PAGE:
LONDON, England (CNN) -- She is one of the world's most likeable and photogenic leaders, has her own YouTube channel, and is determined to change the face of learning in the Middle East.
Queen Rania's down-to-earth personality has won hearts and minds all over the world.
She is also, according to you, the most inspirational leader featured on CNN's "The Spirit of..." in 2008.
Thousands of CNN Web site users voted to award her the honor for her matchless energy working with Jordan's young people, ahead of luminaries such as peace advocate Kofi Annan, activist Wangari Maathai and environmentalist James Lovelock.
This is Queen Rania's second award in as many months. In November, she was presented with the first ever YouTube Visionary Award for her bold use of the video-sharing network to discuss stereotypes about Islam and the Arab world. The channel fielded questions from young people about all aspects of Islamic culture.
She could not be present to personally receive the honour at YouTube's Live event in San Francisco, but her pop-culture-savvy pre-recorded acceptance speech showed her to be possibly the coolest queen alive.
She delighted viewers with a lighthearted top-ten list of reasons for registering her own YouTube channel, which included, "Because I didn't have enough friends on Facebook," and "Because anything Queen Elizabeth can do I can do better."
The experimental venture gained her a faithful online following, and since then the channel has become a platform for entertaining, non-hostile debate.
It is exactly this willingness to set aside her royal image and interact with the public that her fans say has shown Queen Rania's dedication to bringing about change.
She first entered the international spotlight 15 years ago after marrying Abdullah II bin al-Hussein, the then future king of Jordan. In 1999, she was proclaimed Queen, the world's youngest at age 28.
She wasted little time in applying herself to various causes, and soon made her name as an engaging advocate for women's rights and moderate Islam, and as a heavy investor in youth.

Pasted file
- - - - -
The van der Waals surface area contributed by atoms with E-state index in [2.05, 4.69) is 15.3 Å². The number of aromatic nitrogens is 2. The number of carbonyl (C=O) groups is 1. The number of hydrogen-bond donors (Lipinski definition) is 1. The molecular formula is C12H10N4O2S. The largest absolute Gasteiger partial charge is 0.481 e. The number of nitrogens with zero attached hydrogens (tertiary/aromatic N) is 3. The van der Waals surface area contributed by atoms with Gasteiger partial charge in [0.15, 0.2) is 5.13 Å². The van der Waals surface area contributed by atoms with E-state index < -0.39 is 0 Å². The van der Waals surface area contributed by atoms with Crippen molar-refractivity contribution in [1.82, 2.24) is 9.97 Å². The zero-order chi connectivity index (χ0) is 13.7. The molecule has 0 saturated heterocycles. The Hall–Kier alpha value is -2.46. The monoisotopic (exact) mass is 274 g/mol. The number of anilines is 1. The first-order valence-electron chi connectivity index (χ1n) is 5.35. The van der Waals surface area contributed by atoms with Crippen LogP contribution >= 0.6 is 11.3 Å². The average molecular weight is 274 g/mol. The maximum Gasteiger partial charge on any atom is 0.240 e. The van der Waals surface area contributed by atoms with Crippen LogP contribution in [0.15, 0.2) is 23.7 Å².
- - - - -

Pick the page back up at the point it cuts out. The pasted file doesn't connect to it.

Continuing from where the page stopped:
The 38-year-old mother of four has said that she cares about her people as if they were her own children, and wants to ensure as many of them as possible get the most out of school.
Queen Rania may be light-hearted in some of her approaches, but she is very serious when it comes to revitalizing education in the Middle East.
She has made closing the Middle East's "knowledge divide" -- the gap in knowledge that has grown as a result of people in richer countries having more access to computers, the Internet and education than those in poorer countries -- a top priority over the next few years in the hope that it will unlock the economic potential of the region's population.
Queen Rania certainly has a challenge on her hands. Earlier this year, the Arab League Educational Cultural and Scientific Organisation revealed that nearly one in three between the ages of 15 and 45 is illiterate.
Alongside promoting equal rights for men and women and the importance of literacy, Queen Rania has strived to convince both the education and private sectors that existing education systems need reinvigoration. She has repeatedly called for creative instruction and explorative learning to be embraced in the classroom.
In April of this year, Queen Rania launched the Madrasati ("My School") project, which encourages Jordanians to get their neediest schools back on their feet.
Under the program, communities are working with the public and private sectors to raise funds and recruit volunteers to renovate school facilities and provide school supplies and equipment. This is expected to improve the learning environment for children, and ultimately have a ripple effect on the neighborhoods where the schools are located.
Queen Rania's campaigns in various areas have helped to inspire other Middle Eastern policy-makers to see globalization in a more positive light -- a truly inspiring leader.
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